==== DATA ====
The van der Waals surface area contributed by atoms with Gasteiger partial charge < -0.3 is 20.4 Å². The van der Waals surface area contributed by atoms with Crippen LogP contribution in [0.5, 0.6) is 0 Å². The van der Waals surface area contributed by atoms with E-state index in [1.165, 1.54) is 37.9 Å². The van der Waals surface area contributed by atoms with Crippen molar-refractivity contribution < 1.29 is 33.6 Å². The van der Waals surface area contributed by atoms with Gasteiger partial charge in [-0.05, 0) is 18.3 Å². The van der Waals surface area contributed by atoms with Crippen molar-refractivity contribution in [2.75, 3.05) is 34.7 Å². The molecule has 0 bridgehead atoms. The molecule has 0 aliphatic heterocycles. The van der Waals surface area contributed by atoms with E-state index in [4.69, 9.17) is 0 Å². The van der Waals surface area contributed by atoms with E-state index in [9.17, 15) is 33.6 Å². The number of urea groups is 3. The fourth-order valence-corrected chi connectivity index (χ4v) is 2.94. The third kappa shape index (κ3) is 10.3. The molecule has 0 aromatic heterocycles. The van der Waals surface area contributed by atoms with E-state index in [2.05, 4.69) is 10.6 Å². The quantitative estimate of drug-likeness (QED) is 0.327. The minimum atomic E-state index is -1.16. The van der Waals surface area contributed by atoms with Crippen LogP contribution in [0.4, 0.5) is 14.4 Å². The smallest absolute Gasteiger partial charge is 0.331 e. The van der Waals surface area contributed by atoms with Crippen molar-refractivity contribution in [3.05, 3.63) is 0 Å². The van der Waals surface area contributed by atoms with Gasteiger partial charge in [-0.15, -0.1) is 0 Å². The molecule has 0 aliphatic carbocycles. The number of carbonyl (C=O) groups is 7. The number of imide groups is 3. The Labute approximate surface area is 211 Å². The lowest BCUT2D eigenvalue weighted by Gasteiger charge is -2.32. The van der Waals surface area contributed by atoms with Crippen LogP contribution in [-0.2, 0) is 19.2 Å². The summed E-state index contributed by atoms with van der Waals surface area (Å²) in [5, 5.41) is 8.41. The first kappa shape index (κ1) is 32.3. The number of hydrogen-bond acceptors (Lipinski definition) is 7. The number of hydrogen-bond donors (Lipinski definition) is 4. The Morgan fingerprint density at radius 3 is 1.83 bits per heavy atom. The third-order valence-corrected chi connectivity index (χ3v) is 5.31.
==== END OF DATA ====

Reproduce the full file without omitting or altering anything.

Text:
The van der Waals surface area contributed by atoms with Gasteiger partial charge < -0.3 is 20.4 Å². The van der Waals surface area contributed by atoms with Crippen LogP contribution in [0.5, 0.6) is 0 Å². The van der Waals surface area contributed by atoms with E-state index in [1.165, 1.54) is 37.9 Å². The van der Waals surface area contributed by atoms with Crippen molar-refractivity contribution < 1.29 is 33.6 Å². The van der Waals surface area contributed by atoms with Gasteiger partial charge in [-0.05, 0) is 18.3 Å². The van der Waals surface area contributed by atoms with Crippen molar-refractivity contribution in [2.75, 3.05) is 34.7 Å². The molecule has 0 bridgehead atoms. The molecule has 0 aliphatic heterocycles. The van der Waals surface area contributed by atoms with E-state index in [4.69, 9.17) is 0 Å². The van der Waals surface area contributed by atoms with E-state index in [9.17, 15) is 33.6 Å². The number of urea groups is 3. The fourth-order valence-corrected chi connectivity index (χ4v) is 2.94. The third kappa shape index (κ3) is 10.3. The molecule has 0 aromatic heterocycles. The van der Waals surface area contributed by atoms with E-state index in [2.05, 4.69) is 10.6 Å². The quantitative estimate of drug-likeness (QED) is 0.327. The minimum atomic E-state index is -1.16. The van der Waals surface area contributed by atoms with Crippen LogP contribution in [0.4, 0.5) is 14.4 Å². The smallest absolute Gasteiger partial charge is 0.331 e. The van der Waals surface area contributed by atoms with Crippen molar-refractivity contribution in [3.05, 3.63) is 0 Å². The van der Waals surface area contributed by atoms with Gasteiger partial charge in [-0.15, -0.1) is 0 Å². The molecule has 0 aliphatic carbocycles. The number of carbonyl (C=O) groups is 7. The number of imide groups is 3. The Labute approximate surface area is 211 Å². The lowest BCUT2D eigenvalue weighted by Gasteiger charge is -2.32. The van der Waals surface area contributed by atoms with Crippen LogP contribution in [-0.2, 0) is 19.2 Å². The summed E-state index contributed by atoms with van der Waals surface area (Å²) in [5, 5.41) is 8.41. The first kappa shape index (κ1) is 32.3. The number of hydrogen-bond acceptors (Lipinski definition) is 7. The number of hydrogen-bond donors (Lipinski definition) is 4. The Morgan fingerprint density at radius 3 is 1.83 bits per heavy atom. The third-order valence-corrected chi connectivity index (χ3v) is 5.31.